the international olympic com- mittee and Toronto's bid team can tell us until the marathoners come home that the Games are all about the athletes. But any couch potato can tell you TV's the payoff.In Canada, the CBC has a five-game, $160-million (U.S.) deal with the IOC that started with the Sydney Games last summer and runs through to 2008. But while there's been much scrutiny of the amounts all three levels of government will fork over to subsidize infrastructure for the Games if Toronto wins, there hasn't been a peep lately about the public broadcaster's multi-million-dollar stake in the Olympic circus.
Of course, the CBC has to be careful about how it manages the Olympics. While it hypes the nationalist benefits of carrying the Games, it's cut regional current affairs programming and laid off hundreds of staff. And while the CBC assures us that the coverage pays for itself, taxpayers are still very much exposed.
One source familiar with Olympic broadcasting rights says that due to the astronomical price tag on broadcast rights and associated production costs, "the Olympics are now at the point that it's really a function not of how much money you're going to make, but how much money you're going to lose. The CBC needs reasons for Canadians to look at (the CBC)."
Unlike NBC, the CBC sees the Games as a nation-building exercise. During the CBC's 1999 licence-renewal hearings, then network chief Perrin Beatty told the CRTC that "(Olympic coverage) is not commercially driven. It is driven because we think it is programming that is appropriate to have in the national public broadcaster."
"It's more a badge for the CBC to represent Canada," explains Doug Newell, head buyer at Harrison, Young, Pesonen and Newell, a media management firm that buys advertising time during the Olympics. "There are a lot more emotional aspects to the CBC (Olympic) broadcast than the business aspect. But it's not a bad business venture."
During those licence-renewal hearings, Beatty claimed that there was "a slight profit on the Olympic Games" for the CBC from Nagano and Atlanta. However, the CBC will not reveal any of the revenue numbers from Atlanta, Nagano or Sydney. And for Sydney and the next four Games the CBC simply hopes to break even.
The network claims no money is coming from its government appropriation to finance Games coverage.
"The Olympics pays for itself," insists CBC spokesperson Ruth Ellen Soles. "No government taxpayer money goes into our coverage. Through sponsorship it pays for itself."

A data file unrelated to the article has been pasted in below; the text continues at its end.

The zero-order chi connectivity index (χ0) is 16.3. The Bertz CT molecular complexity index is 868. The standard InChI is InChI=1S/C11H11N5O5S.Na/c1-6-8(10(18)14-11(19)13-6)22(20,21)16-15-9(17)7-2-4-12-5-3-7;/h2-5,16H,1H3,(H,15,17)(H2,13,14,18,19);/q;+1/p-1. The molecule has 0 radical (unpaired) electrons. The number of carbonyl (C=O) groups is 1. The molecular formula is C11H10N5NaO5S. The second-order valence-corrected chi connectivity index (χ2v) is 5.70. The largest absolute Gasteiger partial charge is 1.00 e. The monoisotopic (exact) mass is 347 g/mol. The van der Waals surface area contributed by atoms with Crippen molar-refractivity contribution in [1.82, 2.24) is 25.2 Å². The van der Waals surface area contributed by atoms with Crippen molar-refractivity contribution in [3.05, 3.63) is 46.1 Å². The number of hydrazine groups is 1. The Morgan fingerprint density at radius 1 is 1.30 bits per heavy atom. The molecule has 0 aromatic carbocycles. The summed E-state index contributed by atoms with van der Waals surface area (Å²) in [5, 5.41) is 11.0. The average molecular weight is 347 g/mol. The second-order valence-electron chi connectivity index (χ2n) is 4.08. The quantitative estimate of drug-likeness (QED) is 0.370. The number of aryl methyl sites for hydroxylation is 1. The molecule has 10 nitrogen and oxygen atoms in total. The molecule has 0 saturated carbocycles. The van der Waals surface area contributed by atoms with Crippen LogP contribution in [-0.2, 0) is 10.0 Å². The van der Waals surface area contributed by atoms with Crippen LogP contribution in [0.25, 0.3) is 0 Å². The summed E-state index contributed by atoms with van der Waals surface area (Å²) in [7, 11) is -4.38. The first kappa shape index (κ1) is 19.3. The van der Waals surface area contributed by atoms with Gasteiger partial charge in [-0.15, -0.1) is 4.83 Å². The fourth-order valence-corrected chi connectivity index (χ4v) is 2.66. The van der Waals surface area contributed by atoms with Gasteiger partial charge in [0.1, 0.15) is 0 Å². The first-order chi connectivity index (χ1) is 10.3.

But in the past, private Canadian broadcasters who competed with the CBC for the Olympic broadcasting rights charged that public money had subsidized the CBC's bid. In a 1994 report to federal regulators, CTV charged that the public broadcaster would lose over $10 million on the Atlanta Games and questioned how it accounted for production costs.
CTV admitted in the report that it had lost money broadcasting the Barcelona Summer Games and made only a small profit on the Lillehammer Winter Games.
"The risk that the CBC will not break even on the Atlanta Olympics is ultimately borne by taxpayers, who eventually are committed to covering advertising revenue shortfalls and/or other programming genres that will have to face cutbacks, further impairing CBC's ability to deliver on its key programming mandates," the CTV report said.
Of course, CTV had its own agenda. The private network was on the hunt for future Olympic broadcast rights and was only narrowly beaten out.
CTV is now a much different place than it was when that report was penned. It's owned by BCE, and its recently acquired sports channel, TSN, has partnered with the CBC to deliver Olympic coverage through 2008.
CTV spokesperson Tom Curzon won't comment on whether CTV now feels it could make money on the Olympics or whether it will be bidding on the broadcast rights in the future.
"I'm not prepared to talk to you about that," says Curzon. "Of course, we examine every good property, and that's one big property."
Despite lacklustre ratings and more programming competing for the same advertising pie, Newell predicts that the Olympics will still pay off for the CBC in the end.
"The Olympics are a magnet, and they will continue to be," he says.
Ian Morrison of Friends of Canadian Broadcasting says that even if the CBC loses money, it may end up losing less then it would if it ran its normal programming in those time slots.
"I sort of shrug at this thing and think it's a good fit for the CBC," says Morrison. "The only question, I suppose, is did they overpay (for the rights)."
Stay tuned. We won't really know the outcome for the CBC and taxpayers until the fall of 2008.